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Happiness not a bad starting point for analysis of policy. The problem is the policy

Posted on 15 November 2010 | 9:11am

I am not opposed to the idea, splashed across the Guardian, of including a measurement of happiness and well-being in any assessment of how well or otherwise the country and its families are doing.

Given the subjectivity inevitably involved in such an assessment, it will not be straight-forward to agree on how the analysis is made. But it should not be impossible, and in deciding what factors to take into account, we might actually get a decent debate going about what makes people happy.

David Cameron appears to be saying that it is not just about the economy, stupid. Before the election he said general well-being was also about the environment, about culture, and about relationships. Not a bad start.

What is clear is that the government is floating this idea at a time of major risk. Economic uncertainty produces individual uncertainty which can reduce happiness. Cuts in public services will lead to people not getting the care or benefits they need, which won’t do much for their happiness. Nor will the extra homelessness likely as a result of some of the housing and benefit changes announced in the CSR. And the predictions of a rise in crime won’t help much either, if borne out by post-cuts reality. As for Cameron’s big three, he seems to have lost the passion for the environment on display when he first became leader, culture is going to take a huge whack as a result of the spending review and relationships will be put under strain as jobs are lost and living standards fall for so many of our people.

There may also be a case for including the Clegg factor in any index of happiness. I meet so many people who voted Lib Dem and say they’re not happy about it now.

But as I say up top, I do not think it is a bad idea. The key to it will be who makes the assessment and how. It cannot be left to government itself. The Office of National Statistics is a starting point but not on its own enough.

And with so many in the mental health services fearing the impact of cuts, might I suggest that some of those cut are put onto the Happiness Team.

  • Robert Jackson

    Stale bread and circuses?

  • Carl Mason

    Problem is it is just another piece of what I think you call spinology. You say the government can’t make the assessment. But this one will. and get away with it because the press are so supine and the opposition barely alive it would seem.

  • Chris Teale

    I am so so so so so happy. I am a Sunderland fan. Thanks for you comments last night on twitter. Glad you enjoyed it. You can come again and be mascot. Also makes me happy to think we made so many other people happy because real football fans really don’t like Chelsea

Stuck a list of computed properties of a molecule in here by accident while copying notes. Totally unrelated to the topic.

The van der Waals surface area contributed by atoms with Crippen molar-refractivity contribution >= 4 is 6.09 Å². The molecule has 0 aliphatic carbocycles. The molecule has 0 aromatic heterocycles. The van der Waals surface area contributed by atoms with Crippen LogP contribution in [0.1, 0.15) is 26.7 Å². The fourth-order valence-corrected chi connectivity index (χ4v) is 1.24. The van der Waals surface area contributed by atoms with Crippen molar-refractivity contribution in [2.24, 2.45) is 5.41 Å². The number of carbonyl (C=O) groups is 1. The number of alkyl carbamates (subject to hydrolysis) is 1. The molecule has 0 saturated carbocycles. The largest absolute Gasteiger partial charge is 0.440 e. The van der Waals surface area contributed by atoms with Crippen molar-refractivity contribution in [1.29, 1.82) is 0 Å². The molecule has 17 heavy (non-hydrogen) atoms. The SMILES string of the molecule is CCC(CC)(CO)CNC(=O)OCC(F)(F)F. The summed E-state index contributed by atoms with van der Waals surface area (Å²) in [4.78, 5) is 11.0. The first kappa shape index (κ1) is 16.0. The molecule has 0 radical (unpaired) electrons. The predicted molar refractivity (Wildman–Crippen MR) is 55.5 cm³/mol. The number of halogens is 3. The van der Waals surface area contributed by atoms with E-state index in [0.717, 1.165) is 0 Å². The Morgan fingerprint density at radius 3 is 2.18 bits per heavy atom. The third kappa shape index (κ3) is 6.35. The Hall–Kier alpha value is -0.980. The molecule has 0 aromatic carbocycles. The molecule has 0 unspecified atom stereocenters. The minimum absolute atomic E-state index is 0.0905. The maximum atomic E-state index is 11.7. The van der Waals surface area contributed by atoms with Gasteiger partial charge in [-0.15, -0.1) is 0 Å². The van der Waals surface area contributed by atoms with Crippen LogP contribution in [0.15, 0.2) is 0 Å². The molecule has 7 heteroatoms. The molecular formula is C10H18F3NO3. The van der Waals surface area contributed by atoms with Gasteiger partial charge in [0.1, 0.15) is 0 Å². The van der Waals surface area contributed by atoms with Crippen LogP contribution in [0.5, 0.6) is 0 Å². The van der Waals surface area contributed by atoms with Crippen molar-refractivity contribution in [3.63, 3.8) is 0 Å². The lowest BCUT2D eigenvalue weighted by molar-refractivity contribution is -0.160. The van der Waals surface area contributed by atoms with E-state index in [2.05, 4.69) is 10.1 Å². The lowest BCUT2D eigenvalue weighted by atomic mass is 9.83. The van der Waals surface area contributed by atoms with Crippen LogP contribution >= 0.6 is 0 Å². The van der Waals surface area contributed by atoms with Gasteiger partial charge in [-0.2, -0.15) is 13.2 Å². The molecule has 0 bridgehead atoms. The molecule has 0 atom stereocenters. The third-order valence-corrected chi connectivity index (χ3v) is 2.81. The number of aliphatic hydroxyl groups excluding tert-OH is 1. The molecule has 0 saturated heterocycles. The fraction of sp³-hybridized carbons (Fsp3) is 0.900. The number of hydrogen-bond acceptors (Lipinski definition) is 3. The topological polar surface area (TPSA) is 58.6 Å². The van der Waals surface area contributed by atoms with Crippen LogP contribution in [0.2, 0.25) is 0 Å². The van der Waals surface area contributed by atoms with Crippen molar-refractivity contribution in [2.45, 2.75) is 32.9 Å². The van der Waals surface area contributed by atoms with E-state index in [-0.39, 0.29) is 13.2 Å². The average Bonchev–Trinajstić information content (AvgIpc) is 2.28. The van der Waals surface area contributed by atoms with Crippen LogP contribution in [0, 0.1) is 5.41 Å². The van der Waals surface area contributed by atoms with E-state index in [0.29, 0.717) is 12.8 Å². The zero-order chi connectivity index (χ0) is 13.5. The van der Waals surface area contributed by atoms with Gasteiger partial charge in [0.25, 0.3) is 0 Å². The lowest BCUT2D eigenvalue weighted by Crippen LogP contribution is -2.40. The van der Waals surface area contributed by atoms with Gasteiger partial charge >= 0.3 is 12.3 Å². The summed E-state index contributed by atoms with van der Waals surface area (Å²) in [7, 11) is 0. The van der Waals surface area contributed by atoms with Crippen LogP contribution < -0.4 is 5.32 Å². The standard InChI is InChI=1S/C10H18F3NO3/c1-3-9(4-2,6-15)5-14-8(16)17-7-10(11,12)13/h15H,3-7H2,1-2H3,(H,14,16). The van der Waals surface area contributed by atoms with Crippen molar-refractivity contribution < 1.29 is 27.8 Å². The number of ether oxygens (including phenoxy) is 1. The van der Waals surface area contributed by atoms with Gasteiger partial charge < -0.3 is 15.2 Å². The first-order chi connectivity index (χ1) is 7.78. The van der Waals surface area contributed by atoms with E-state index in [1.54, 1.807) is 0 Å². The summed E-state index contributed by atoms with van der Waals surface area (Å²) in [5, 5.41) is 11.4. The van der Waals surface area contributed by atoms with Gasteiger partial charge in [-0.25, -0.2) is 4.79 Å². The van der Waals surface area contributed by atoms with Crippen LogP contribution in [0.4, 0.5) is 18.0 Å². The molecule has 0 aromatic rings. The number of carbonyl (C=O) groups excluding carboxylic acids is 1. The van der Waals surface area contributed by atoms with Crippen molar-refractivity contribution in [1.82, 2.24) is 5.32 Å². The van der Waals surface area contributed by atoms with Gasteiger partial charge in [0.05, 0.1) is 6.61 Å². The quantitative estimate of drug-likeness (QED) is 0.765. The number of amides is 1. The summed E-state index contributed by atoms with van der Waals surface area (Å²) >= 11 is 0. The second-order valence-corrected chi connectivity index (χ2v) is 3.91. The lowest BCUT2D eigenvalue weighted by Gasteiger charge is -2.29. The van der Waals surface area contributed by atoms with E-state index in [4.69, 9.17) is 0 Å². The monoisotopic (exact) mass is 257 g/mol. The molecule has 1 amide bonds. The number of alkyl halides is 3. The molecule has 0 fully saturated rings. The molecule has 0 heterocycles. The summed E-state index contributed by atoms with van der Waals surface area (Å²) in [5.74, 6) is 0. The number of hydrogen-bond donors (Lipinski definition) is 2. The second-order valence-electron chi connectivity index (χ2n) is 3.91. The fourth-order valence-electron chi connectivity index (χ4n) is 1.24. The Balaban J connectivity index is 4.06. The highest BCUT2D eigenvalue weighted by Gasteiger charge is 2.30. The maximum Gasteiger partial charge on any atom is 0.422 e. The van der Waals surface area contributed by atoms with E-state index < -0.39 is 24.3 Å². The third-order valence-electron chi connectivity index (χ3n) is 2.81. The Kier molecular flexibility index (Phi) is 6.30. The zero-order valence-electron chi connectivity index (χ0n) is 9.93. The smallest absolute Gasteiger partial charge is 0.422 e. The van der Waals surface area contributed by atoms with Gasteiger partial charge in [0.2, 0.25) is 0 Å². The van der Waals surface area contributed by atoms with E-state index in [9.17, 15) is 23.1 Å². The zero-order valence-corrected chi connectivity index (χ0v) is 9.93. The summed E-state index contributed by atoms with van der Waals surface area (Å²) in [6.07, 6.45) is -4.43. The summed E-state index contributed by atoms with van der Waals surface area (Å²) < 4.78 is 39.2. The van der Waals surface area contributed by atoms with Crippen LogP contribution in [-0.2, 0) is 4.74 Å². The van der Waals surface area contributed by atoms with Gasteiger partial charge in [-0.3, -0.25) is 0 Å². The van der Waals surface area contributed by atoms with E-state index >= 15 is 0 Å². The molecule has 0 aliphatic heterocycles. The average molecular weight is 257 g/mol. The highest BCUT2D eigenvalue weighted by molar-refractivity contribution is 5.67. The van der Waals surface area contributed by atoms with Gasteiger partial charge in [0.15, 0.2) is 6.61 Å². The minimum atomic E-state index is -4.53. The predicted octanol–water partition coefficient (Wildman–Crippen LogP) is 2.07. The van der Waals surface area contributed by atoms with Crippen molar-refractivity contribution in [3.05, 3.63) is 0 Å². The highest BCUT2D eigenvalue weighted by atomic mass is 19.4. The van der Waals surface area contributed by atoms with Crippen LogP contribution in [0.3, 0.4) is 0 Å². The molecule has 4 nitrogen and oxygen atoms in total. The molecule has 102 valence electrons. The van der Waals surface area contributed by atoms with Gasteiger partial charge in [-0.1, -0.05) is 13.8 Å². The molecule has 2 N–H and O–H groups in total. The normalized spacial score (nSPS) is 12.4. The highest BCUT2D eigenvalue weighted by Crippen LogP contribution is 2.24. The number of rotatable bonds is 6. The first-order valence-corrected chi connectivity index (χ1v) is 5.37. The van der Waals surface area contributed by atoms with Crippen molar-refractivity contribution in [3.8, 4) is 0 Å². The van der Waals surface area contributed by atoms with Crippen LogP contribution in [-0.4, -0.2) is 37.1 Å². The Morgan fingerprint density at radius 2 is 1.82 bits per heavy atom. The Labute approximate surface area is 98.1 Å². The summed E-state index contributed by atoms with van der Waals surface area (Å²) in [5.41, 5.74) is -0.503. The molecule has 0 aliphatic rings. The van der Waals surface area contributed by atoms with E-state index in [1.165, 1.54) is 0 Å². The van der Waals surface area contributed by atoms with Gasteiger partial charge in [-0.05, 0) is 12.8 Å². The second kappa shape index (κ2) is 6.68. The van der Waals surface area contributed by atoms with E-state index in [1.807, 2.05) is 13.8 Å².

• Julia Styles

    Is Ken Dodd still going? He could go in the Cabinet as happiness czar. Happiness, happiness … remember it?

  • Olli Issakainen

    Happiness is hard to achieve, hard to define. According to US´s Founding Fathers, however, all humans have a self-evident right to pursue happiness.
    Socrates asked what makes us happy? He believed that only people with self-knowledge could find happiness. You cannot find it from physical or external conditions such as pleasure or wealth or power. But from life that is right for your soul. Virtue is needed.
    British economist Richard Layard is famous for his Happiness economics. This starts from an argument that the income is not a good approximation for happiness.
    Social comparisions, adaptation and changing tastes must also be taken into consideration.
    Happiness derives also from relative income as well absolute income. Ideas what is sufficient also grow. And individual preferences are not constant.
    Geoff Mulgan has stated that this century is the century of the politics of well-being. Western societies will turn attention to higher transcendent goods like inner peace.
    It has been said that in the year 1966 people in Finland were at their happiest. Most of the material goods were already available, but the bad things created by the progress were not yet visible then.
    In the West people nowadays have a lot of wealth, but are not happy. Unhappiness seems to be the ultimate luxury.

  • Dave Simons

    I think some of these Coalition politicians – Cameron and Clegg in particular – need to be taken to one side and reminded that the world really did not begin when they were born. They keep thinking up or discovering old ideas and serving them up as if they’ve never been thought of before – didn’t Jeremy Bentham have something to say about ‘greatest happiness for the greatest number’?. Isn’t Cameron’s reference to ‘General Well-Being’ just the same idea repackaged? A lot gets said about declining standards in Comprehensive Schools, but these people who have had the most expensive private education in the UK seem to know little of what they should know. Cameron’s comment about Great Britain being the US’s ‘junior partner’ in 1940 is a good example – Great Britain wasn’t a ‘junior partner’ in 1945 at Yalta, let alone in 1940 when the US wasn’t even in the war.